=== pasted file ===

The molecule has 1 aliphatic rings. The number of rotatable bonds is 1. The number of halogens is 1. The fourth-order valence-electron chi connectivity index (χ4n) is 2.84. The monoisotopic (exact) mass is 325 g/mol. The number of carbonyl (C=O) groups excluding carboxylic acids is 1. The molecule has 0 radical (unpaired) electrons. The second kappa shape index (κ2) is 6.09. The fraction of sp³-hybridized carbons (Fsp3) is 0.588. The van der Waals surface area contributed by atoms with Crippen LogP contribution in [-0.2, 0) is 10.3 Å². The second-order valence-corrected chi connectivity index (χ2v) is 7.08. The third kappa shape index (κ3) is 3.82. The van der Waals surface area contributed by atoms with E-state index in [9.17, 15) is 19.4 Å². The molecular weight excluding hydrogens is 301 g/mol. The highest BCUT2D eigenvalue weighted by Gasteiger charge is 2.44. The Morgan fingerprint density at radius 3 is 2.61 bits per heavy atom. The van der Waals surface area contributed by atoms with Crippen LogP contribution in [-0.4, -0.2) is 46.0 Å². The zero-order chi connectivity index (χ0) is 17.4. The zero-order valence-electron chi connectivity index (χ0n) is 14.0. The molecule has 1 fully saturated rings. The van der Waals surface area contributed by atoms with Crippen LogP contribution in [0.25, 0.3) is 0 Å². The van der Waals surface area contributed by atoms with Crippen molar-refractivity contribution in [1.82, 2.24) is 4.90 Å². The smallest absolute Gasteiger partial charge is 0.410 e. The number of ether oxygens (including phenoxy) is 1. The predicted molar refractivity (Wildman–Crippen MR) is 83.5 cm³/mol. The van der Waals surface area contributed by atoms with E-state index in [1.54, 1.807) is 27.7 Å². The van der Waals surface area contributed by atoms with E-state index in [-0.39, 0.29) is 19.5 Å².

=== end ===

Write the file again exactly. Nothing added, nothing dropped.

The molecule has 1 aliphatic rings. The number of rotatable bonds is 1. The number of halogens is 1. The fourth-order valence-electron chi connectivity index (χ4n) is 2.84. The monoisotopic (exact) mass is 325 g/mol. The number of carbonyl (C=O) groups excluding carboxylic acids is 1. The molecule has 0 radical (unpaired) electrons. The second kappa shape index (κ2) is 6.09. The fraction of sp³-hybridized carbons (Fsp3) is 0.588. The van der Waals surface area contributed by atoms with Crippen LogP contribution in [-0.2, 0) is 10.3 Å². The second-order valence-corrected chi connectivity index (χ2v) is 7.08. The third kappa shape index (κ3) is 3.82. The van der Waals surface area contributed by atoms with E-state index in [9.17, 15) is 19.4 Å². The molecular weight excluding hydrogens is 301 g/mol. The highest BCUT2D eigenvalue weighted by Gasteiger charge is 2.44. The Morgan fingerprint density at radius 3 is 2.61 bits per heavy atom. The van der Waals surface area contributed by atoms with Crippen LogP contribution in [-0.4, -0.2) is 46.0 Å². The zero-order chi connectivity index (χ0) is 17.4. The zero-order valence-electron chi connectivity index (χ0n) is 14.0. The molecule has 1 fully saturated rings. The van der Waals surface area contributed by atoms with Crippen LogP contribution in [0.25, 0.3) is 0 Å². The van der Waals surface area contributed by atoms with Crippen molar-refractivity contribution in [1.82, 2.24) is 4.90 Å². The smallest absolute Gasteiger partial charge is 0.410 e. The number of ether oxygens (including phenoxy) is 1. The predicted molar refractivity (Wildman–Crippen MR) is 83.5 cm³/mol. The van der Waals surface area contributed by atoms with E-state index in [1.54, 1.807) is 27.7 Å². The van der Waals surface area contributed by atoms with E-state index in [-0.39, 0.29) is 19.5 Å².